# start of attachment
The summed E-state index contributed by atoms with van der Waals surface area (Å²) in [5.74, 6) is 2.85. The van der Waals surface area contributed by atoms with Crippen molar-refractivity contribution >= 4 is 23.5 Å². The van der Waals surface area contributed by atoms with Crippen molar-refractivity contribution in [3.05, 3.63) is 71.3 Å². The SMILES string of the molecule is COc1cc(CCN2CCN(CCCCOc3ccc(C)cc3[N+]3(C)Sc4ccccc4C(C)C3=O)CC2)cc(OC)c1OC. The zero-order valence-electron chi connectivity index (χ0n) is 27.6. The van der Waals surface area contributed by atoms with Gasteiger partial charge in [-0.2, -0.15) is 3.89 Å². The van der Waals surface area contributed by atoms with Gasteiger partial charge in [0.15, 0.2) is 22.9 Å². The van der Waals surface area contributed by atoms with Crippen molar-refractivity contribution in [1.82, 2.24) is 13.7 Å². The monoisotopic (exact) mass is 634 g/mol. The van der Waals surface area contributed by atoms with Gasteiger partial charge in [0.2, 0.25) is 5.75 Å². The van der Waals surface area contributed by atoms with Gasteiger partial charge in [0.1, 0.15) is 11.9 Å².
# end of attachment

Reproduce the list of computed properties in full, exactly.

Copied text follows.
The summed E-state index contributed by atoms with van der Waals surface area (Å²) in [5.74, 6) is 2.85. The van der Waals surface area contributed by atoms with Crippen molar-refractivity contribution >= 4 is 23.5 Å². The van der Waals surface area contributed by atoms with Crippen molar-refractivity contribution in [3.05, 3.63) is 71.3 Å². The SMILES string of the molecule is COc1cc(CCN2CCN(CCCCOc3ccc(C)cc3[N+]3(C)Sc4ccccc4C(C)C3=O)CC2)cc(OC)c1OC. The zero-order valence-electron chi connectivity index (χ0n) is 27.6. The van der Waals surface area contributed by atoms with Gasteiger partial charge in [-0.2, -0.15) is 3.89 Å². The van der Waals surface area contributed by atoms with Gasteiger partial charge in [0.15, 0.2) is 22.9 Å². The van der Waals surface area contributed by atoms with Crippen molar-refractivity contribution in [1.82, 2.24) is 13.7 Å². The monoisotopic (exact) mass is 634 g/mol. The van der Waals surface area contributed by atoms with Gasteiger partial charge in [0.2, 0.25) is 5.75 Å². The van der Waals surface area contributed by atoms with Gasteiger partial charge in [0.1, 0.15) is 11.9 Å².